In the 20th century, Kodak was truly one of the world’s powerhouses. Until the 1990s it was regularly rated one of the world’s five most valuable brands. Kodak is Bankrupt. Digital photography took off and Kodak wasn’t ready for it. Was Kodak blind to disruptive changes in the marketplace? And why didn’t Kodak invent Instagram or an app like it?
In 2005, Yahoo-owned 21% of the online advertising market. It was no. 1 among all players. Yet today, they are struggling to maintain their 4th position behind Google, Facebook, and Microsoft. Where did they go wrong? Yahoo decided not to be a dominant search player and outsourced their search engine to Microsoft Bing. Also very interesting is that Yahoo had the possibility to buy:
Google in 2002 for $5 billion dollars; Google is now the no. 1 brand in the world, its brand value worth over 245 billion (50 times more). Facebook in 2006 for $1 billion dollars; For some reason, they lowered their offer during negotiations and Mark Zuckerberg backed out. Facebook is now the no. 5 brand in the world, worth over 129 billion.
In Blockbuster’s case, it was streaming service and mail-order movie service that possessed the foresight that Blockbuster lacked. And while its competitors steadily gained market share through the novel and innovative approaches, Blockbuster remained defiantly steadfast in its profound reliance on a brick-and-mortar business.
The Giants who decided to change and became bigger!
One of the most legendary shifts in social media history is the transformation of Odeo into Twitter. Odeo started as a network where people could find and subscribe to podcasts, but the founders feared to continue when iTunes began taking over the podcast niche. They gave two weeks to their employees to come up with new ideas. The company decided to make a drastic change and run with the idea of a status-updating micro-blogging platform.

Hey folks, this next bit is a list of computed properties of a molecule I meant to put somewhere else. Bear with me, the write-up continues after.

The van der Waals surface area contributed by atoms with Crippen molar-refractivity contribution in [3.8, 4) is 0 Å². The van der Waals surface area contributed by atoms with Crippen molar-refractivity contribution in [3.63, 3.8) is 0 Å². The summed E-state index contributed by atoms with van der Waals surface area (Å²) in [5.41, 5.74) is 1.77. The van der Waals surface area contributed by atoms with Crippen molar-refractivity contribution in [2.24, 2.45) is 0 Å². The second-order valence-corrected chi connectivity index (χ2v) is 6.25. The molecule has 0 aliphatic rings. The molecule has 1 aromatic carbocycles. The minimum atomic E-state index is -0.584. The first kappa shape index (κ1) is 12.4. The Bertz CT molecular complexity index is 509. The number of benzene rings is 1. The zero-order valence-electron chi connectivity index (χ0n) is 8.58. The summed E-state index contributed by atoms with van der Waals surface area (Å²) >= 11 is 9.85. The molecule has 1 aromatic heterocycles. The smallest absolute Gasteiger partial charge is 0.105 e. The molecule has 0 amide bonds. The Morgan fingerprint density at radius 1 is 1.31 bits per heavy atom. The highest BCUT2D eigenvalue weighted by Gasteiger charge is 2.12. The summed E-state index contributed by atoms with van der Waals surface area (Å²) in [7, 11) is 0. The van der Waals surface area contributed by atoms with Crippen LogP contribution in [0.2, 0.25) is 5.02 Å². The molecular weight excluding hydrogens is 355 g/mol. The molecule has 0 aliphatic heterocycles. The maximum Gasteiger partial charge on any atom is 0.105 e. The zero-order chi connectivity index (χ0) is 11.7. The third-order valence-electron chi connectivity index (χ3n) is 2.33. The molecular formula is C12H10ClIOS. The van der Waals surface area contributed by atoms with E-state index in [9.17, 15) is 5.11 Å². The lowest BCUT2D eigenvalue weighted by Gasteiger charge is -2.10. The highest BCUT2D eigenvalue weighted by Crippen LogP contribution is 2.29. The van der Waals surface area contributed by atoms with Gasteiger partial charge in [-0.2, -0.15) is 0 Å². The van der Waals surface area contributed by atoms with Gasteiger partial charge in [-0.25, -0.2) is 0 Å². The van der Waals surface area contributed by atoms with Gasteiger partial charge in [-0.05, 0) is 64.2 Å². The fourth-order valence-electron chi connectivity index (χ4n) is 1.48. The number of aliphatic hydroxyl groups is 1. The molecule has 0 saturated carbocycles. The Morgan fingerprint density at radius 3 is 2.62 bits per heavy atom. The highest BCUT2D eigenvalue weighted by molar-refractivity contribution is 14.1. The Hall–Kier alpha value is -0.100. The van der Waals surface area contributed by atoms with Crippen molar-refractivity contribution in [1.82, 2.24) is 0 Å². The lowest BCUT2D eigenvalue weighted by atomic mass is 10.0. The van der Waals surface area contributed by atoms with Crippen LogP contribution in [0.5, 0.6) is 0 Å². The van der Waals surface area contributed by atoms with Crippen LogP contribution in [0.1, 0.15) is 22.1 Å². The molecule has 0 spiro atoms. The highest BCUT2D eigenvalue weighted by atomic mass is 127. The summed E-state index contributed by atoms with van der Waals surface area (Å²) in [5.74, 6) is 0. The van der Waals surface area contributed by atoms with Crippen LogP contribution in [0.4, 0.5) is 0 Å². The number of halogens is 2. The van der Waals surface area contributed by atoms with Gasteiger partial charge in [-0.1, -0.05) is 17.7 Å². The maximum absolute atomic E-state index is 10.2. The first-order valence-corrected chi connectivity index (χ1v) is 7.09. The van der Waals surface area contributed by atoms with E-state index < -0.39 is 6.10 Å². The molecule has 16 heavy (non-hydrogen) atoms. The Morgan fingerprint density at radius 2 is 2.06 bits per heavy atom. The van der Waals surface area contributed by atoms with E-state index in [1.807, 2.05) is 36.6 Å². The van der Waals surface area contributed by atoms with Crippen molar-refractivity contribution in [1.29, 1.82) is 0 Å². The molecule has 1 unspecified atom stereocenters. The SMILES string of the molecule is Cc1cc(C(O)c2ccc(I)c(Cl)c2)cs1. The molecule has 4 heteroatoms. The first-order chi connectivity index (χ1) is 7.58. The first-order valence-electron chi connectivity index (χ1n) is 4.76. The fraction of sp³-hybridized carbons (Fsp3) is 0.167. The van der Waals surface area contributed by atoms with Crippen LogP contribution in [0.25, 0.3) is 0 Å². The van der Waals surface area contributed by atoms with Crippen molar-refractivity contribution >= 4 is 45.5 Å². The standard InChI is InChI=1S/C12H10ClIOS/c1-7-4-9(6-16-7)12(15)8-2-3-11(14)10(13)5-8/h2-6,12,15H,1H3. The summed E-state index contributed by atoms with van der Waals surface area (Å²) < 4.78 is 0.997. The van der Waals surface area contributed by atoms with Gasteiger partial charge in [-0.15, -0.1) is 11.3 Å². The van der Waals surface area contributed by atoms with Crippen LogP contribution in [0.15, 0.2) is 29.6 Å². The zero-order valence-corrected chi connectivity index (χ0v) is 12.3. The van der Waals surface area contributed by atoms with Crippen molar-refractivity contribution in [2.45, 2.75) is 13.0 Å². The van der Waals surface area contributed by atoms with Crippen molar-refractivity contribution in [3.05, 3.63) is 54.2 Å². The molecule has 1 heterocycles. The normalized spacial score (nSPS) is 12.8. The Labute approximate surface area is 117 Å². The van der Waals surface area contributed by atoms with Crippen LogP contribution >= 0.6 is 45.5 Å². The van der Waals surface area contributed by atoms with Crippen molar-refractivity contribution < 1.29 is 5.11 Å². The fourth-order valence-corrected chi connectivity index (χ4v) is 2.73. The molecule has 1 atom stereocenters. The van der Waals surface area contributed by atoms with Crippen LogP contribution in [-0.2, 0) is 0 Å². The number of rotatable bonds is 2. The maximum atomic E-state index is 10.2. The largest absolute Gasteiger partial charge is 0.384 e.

Starbucks started off in 1971 selling espresso makers and coffee beans. In 1983, they decided to actually brew and sell Starbucks coffee in a European-style coffee house and transformed Starbucks into the worldwide sensation it has become today
Starbucks started off in 1971 selling espresso makers and coffee beans. In 1983, they decided to actually brew and sell Starbucks coffee in a European-style coffee house and transformed Starbucks into the worldwide sensation it has become today.
Suzuki is the automotive company that may be best known today for the high-performance motorcycles and vehicles they produce. But from 1910 to 1935 Michio Suzuki was best known as the inventor and seller of machines that powered Japan’s silk industry.
HP started as an engineering company in 1947. It began by creating electrical testing products, including audio and signal generators. In 1968 they introduced the first large-scale personal computer but it was only in the 90’s when this idea started to pay off. Since then, HP focused mainly on home computers and printing-scanning accessories.
Globalization and the constant innovation of technology result in a continuously evolving business environment and it creates a competitive environment. To maintain a competitive edge in an era of hyper-competition, organizations have to deal with changing technology, processes, policies, laws and regulations and products & services. With so much change, organizations must learn to become comfortable with change. So companies need to adopt a change management process in order to survive and grow.
– Gaurav Singh